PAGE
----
Caregivers deserve some time off

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By Angela Rocheleau

March brings the promise of the spring season, but, for some families dealing with elderly or frail loved ones it also raises concerns that need to be addressed. Here are some helpful answers to questions we often receive from family members this time of the year.

Q: My elderly mom lives with us and I am her caretaker 24/7.  I have an opportunity to go away for a short vacation. I am so tired it would be wonderful to have a break. However, I don’t know how I can find someone to take my place. Where do I begin?

A.  You know we hear this question a lot, especially as spring draws near. It is time to take a break. Caretakers need a vacation too. Start by interviewing private duty agencies that offer 24/7 care. Arrange to have a nurse from a reputable agency come to your home to assess the situation and create a plan of care. The nurse will match your Mother with aides that have the experience and the knowledge to accommodate her specific needs. Once you have chosen the agency and the care plan is completed, have one or more of the aides in for short periods of time prior to your departure so your Mother won’t feel like a stranger is arriving. You will be surprised how quickly she will adapt to being taken care of by these new- yet familiar faces. Once you return from vacation be sure to plan other breaks from the long hours of caretaker duty with the same agency and home health aides. You deserve it!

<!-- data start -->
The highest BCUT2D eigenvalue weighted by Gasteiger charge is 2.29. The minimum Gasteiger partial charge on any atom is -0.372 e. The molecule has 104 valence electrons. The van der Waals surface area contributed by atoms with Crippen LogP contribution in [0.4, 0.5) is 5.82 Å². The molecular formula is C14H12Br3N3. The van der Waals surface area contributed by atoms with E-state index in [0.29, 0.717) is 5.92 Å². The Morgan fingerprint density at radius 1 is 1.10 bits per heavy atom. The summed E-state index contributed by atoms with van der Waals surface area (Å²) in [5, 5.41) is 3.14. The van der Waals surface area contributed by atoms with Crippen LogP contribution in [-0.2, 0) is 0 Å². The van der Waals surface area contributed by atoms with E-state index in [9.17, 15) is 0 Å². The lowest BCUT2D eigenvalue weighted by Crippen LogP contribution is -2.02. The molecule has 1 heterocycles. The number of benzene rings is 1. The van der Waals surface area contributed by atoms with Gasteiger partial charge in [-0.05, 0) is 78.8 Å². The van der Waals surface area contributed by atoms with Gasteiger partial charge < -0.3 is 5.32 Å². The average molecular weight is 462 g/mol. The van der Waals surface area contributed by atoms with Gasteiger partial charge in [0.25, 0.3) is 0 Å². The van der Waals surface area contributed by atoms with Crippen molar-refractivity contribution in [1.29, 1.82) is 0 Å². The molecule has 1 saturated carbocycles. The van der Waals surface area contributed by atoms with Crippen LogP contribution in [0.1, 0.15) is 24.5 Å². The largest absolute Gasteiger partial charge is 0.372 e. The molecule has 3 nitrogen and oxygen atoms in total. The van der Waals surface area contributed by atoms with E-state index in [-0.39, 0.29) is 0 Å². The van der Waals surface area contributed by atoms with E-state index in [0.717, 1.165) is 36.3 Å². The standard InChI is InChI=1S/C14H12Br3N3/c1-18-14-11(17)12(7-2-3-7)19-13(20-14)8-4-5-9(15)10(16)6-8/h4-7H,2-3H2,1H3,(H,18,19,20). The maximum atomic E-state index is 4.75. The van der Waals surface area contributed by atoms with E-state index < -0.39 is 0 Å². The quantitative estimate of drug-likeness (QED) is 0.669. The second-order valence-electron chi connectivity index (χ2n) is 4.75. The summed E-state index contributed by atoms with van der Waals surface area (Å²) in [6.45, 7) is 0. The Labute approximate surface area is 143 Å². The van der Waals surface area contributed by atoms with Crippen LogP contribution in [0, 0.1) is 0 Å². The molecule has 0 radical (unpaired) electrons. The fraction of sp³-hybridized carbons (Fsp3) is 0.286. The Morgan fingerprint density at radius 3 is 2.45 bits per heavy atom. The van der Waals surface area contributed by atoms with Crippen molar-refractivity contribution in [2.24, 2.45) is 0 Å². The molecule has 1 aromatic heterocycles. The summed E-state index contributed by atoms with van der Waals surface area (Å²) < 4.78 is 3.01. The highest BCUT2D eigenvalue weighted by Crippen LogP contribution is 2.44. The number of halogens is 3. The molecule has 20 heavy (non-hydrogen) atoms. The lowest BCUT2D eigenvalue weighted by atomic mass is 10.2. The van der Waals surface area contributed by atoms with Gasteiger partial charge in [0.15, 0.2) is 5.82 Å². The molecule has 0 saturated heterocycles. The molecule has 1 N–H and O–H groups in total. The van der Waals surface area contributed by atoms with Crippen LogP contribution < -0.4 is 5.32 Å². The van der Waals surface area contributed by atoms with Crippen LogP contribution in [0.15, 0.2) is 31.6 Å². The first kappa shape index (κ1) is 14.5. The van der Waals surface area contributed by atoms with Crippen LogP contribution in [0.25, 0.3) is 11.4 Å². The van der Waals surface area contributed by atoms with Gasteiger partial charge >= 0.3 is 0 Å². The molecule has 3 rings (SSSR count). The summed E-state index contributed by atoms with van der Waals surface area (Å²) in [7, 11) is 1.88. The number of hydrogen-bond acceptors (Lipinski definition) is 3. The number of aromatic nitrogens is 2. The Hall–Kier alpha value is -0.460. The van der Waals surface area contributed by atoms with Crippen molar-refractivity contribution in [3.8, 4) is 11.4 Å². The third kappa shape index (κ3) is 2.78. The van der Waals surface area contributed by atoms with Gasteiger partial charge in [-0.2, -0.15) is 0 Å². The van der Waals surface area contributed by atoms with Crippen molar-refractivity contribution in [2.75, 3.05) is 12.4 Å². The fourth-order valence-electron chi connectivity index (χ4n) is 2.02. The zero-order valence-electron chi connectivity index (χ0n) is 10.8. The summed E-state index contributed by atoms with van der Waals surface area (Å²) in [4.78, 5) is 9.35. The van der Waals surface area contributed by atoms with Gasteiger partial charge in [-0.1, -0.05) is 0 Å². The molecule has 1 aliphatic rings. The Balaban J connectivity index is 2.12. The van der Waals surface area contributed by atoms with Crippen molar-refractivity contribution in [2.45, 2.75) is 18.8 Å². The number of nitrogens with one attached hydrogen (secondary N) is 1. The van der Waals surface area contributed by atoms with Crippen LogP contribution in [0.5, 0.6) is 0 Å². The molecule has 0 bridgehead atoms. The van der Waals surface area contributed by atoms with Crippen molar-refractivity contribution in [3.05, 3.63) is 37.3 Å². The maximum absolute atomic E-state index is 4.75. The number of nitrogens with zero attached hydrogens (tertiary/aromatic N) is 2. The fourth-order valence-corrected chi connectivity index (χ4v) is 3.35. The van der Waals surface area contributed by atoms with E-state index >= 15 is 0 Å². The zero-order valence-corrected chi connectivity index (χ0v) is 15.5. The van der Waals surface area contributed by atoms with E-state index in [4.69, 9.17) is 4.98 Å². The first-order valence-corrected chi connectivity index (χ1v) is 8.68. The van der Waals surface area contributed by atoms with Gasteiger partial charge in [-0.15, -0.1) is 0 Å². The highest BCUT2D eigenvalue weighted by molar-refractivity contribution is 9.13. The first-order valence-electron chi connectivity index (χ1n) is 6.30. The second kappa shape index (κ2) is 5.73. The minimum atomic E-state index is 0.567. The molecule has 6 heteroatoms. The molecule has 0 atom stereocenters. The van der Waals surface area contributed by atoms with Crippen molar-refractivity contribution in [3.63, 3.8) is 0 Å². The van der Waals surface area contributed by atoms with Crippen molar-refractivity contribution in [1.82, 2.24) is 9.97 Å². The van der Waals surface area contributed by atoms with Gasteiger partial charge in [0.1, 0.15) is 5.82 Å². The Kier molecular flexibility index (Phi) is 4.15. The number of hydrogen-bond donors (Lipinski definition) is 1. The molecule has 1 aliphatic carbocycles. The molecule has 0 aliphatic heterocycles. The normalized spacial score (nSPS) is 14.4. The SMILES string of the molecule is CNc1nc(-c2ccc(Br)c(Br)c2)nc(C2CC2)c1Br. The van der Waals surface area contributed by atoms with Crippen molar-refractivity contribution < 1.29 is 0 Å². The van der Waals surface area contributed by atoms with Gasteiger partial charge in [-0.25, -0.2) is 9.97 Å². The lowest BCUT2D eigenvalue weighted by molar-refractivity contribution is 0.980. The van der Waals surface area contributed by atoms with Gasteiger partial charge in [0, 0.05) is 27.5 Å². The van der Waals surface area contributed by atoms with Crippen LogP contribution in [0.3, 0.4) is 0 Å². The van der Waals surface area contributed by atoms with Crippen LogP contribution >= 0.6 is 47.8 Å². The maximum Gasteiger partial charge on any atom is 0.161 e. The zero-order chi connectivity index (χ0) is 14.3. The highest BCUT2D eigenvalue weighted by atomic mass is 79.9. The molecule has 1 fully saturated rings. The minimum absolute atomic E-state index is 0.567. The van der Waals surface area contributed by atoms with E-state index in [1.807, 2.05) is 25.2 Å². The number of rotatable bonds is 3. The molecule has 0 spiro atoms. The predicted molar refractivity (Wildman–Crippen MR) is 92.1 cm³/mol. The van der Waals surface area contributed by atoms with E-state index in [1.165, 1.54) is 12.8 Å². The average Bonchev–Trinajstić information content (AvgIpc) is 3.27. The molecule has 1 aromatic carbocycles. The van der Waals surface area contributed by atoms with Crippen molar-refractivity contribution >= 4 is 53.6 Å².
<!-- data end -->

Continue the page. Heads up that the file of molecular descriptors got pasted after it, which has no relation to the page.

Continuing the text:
Q. I just found out that my senior uncle, who was recently released from the hospital, will not be cared for indefinitely through his Medicare. I thought all his needed services would be covered by Medicare throughout his recovery. I live a distance away and I am now worried he will be alone. What can I do?

A. You are right to be concerned. There is a lot of confusion about which areas of care are covered by Medicare. Supplemental insurance is required to cover some situations. You should get educated quickly on the additional insurance coverage your uncle will need. In the meantime I recommend you speak with the discharge planner at the hospital to determine exactly what care your uncle needs and which of those services are covered by his insurance. You will probably have to supplement his care with private duty care. When searching, be sure to look for an agency that specializes in post-hospital stays that can assist your uncle with all the aspects of the compassionate care needed to get him through this time of healing. Keep in mind your uncle’s needs may include household duties as well as personal care. The agency should provide certified home health aides trained in proper lifting and transferring techniques as well as bathing and personal hygiene. An experienced, knowledgeable home health aide will help him through his recovery and take the burden off of you.

Angela Rocheleau has 25 years of experience in the home health care industry focusing on leadership roles for the past two decades. She serves on the Better Business Bureau board of Central New England and the Executive Board of the Mass Council for Home Care Aides.